Gordon the Grateful was 90 years old when he came to visit us for a few days. My husband had met him on a cruise across the Atlantic, where “the ladies of all ages were all over him.” Hubby thought it was because Gordon could dance so well.
Gordon allowed that learning to dance at a young age and learning how to treat a lady had served him well.
But when I got to know him, I saw the main attraction was not the dancing.
It was Gordon’s sense of awe and deepest gratitude for everything he looked upon.
He had such a big streak of appreciation running all the time.
Bring him a glass of water – “Wow! This is delicious!”
Sit on the porch – “Wow! What a blue sky!”
See a large insect flying by – “Wow! That’s remarkable, how they carry themselves!”
Everything was wondrous to him.
Hanging out with him on the porch became a grand lesson in how to value things deeply.
We bring value (or lack of value) to everything we look upon.
The merit of it arises in our eyes, in our regard, in our attitude.
That’s the power of our attention.
We can focus on the bleak, grim, sad, scary things and amplify them.
We can focus on the beautiful, graceful, comforting things and amplify them.
Life is an inside job.
We project everything and amplify everything, taking ourselves up and down the emotional roller coaster.
If we hold a habit of critical negative self-talk, and we don’t like ourselves much, then we are looking at the world through garbage-colored glasses.
It’s vital to talk to yourself in loving tones.
Speak to yourself as to a dear friend or a treasured child – because you are.
Love yourself, honor yourself as a beloved piece of the universal puzzle.
You are indeed beloved, and your role is important.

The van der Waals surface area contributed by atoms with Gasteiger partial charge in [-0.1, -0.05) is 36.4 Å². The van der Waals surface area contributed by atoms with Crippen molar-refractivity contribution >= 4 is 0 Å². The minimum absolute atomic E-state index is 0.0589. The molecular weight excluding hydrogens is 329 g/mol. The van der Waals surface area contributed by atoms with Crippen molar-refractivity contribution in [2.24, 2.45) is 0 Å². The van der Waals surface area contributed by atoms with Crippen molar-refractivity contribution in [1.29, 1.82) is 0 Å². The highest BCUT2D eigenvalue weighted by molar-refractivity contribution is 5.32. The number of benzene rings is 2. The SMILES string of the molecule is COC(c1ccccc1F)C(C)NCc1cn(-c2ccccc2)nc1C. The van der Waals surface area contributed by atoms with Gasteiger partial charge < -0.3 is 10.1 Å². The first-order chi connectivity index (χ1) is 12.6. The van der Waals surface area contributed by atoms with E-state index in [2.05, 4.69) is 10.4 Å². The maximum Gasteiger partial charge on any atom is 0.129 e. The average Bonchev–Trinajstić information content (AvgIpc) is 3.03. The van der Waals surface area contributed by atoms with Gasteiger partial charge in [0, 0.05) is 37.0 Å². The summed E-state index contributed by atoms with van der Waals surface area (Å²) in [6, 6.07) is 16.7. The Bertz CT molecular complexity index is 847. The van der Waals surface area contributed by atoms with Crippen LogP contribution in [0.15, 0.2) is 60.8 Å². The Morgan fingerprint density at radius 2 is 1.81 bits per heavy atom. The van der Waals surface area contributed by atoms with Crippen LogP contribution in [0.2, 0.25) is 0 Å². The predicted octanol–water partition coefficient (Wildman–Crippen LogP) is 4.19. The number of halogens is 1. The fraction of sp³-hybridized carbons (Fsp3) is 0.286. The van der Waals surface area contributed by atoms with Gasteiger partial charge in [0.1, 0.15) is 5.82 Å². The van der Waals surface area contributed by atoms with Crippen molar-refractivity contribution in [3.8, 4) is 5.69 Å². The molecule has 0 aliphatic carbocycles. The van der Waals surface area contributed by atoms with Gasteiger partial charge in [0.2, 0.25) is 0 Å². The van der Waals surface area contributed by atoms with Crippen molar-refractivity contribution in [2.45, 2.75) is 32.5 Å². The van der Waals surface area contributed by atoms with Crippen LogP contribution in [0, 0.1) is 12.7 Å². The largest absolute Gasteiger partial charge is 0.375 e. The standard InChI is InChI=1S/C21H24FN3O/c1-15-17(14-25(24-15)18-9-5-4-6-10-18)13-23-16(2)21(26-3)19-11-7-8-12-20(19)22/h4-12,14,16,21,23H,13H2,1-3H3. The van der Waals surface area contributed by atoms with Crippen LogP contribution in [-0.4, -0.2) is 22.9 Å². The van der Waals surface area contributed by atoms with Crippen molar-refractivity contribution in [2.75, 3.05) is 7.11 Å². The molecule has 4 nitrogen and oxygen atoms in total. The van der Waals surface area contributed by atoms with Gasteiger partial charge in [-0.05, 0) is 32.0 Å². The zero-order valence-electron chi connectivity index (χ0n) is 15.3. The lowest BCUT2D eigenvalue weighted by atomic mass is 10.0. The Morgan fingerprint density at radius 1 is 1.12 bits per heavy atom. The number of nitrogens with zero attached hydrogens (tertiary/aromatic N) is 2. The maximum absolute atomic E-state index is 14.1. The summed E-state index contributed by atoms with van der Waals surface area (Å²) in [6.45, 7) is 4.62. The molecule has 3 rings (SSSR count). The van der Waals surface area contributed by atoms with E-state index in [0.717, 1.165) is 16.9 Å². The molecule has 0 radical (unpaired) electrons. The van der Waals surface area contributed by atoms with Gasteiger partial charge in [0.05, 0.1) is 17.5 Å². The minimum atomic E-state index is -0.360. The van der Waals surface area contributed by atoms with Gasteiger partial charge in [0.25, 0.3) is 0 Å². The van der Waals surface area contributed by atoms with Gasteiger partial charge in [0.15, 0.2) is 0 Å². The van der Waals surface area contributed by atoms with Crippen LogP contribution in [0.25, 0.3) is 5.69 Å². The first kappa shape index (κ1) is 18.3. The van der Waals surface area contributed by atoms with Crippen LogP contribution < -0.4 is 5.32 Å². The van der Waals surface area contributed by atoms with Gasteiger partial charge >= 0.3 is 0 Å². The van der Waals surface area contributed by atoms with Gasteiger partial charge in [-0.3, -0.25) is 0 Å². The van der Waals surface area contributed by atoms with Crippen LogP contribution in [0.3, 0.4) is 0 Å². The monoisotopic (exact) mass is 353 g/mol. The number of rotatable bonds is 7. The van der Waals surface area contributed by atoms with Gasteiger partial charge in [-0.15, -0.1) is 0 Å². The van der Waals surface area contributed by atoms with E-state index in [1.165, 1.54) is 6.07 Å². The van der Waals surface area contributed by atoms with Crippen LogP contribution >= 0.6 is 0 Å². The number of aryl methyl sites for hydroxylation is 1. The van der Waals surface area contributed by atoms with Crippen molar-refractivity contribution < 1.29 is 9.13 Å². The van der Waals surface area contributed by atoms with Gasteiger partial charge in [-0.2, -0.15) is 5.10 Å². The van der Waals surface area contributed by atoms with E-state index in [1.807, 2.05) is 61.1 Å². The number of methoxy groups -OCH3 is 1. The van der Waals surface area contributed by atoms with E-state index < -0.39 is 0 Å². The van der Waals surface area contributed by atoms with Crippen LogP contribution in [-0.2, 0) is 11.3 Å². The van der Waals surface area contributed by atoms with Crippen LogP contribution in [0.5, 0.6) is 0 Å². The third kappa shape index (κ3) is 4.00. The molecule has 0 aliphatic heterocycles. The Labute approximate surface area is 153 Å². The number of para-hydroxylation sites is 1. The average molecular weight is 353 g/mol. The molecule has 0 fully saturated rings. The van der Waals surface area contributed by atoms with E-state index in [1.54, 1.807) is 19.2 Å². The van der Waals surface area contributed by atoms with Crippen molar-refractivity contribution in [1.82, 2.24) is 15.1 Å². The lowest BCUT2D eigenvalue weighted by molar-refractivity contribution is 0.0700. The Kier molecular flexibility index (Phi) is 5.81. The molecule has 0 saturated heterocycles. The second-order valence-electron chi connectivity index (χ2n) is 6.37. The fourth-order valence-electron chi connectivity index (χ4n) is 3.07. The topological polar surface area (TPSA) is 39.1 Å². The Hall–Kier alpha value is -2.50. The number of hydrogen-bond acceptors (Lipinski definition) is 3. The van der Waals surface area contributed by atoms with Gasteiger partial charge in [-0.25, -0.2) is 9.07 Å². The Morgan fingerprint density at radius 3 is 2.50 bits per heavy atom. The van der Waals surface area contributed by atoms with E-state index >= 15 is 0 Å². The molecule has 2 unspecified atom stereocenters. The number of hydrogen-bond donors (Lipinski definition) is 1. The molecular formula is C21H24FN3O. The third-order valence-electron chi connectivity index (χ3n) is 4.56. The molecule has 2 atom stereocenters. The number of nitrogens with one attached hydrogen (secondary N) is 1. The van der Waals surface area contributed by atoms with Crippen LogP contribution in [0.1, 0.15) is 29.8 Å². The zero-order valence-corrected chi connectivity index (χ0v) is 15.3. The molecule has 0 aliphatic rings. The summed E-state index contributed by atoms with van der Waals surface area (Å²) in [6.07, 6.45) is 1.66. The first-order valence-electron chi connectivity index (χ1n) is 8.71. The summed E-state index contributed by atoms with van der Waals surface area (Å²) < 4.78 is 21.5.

(If you were not essential, you would not exist.)
Forgive yourself. Forgive everybody. Forgive everything. No need to carry a single burden.
. . . Coincidentally Gordon was gradually losing his vision. Perhaps the preciousness of his sight amplified his enthusiasm. (And certainly life is more cherished the closer we get to leaving it.)
But hey, when I met him, I was barely using the sight I was given, barely seeing the beauty in my ordinary day.
It’s not easy to catch the gratitude habit, to count our blessings (like Grandma advised).
It’s fun to count blessings with a focus wheel.
Some years later now, on my morning walk I praise the birds aloud for their melodious music. I touch the leaves of a tree and thank it for standing in such beauty for so long.
I feel it matters, to love them out loud. It matters to them and to me.
Can I carry this outlook through my day?
But I’m working on it. Maybe at the age of 90?
Won’t it be amazing to love whatever is in front of our face, like Gordon did?
Nothing to fix or improve?
Everything lovely, as it is?
“Days pass and years vanish, and we walk sightless among miracles. Lord, fill our eyes with seeing and our minds with knowing. Let there be moments in which Your Presence, like lightning, illumines the darkness in which we walk.” – Hebrew Sabbath Prayer
How do you do gratitude? Please comment below.
Diane does Biofield Tuning, Chakra Repair and Balancing, distance energy healing, health coaching, and gives you practical ways to lift your well-being. Make an appointment in Phoenix or Fountain Hills, or on the phone anywhere.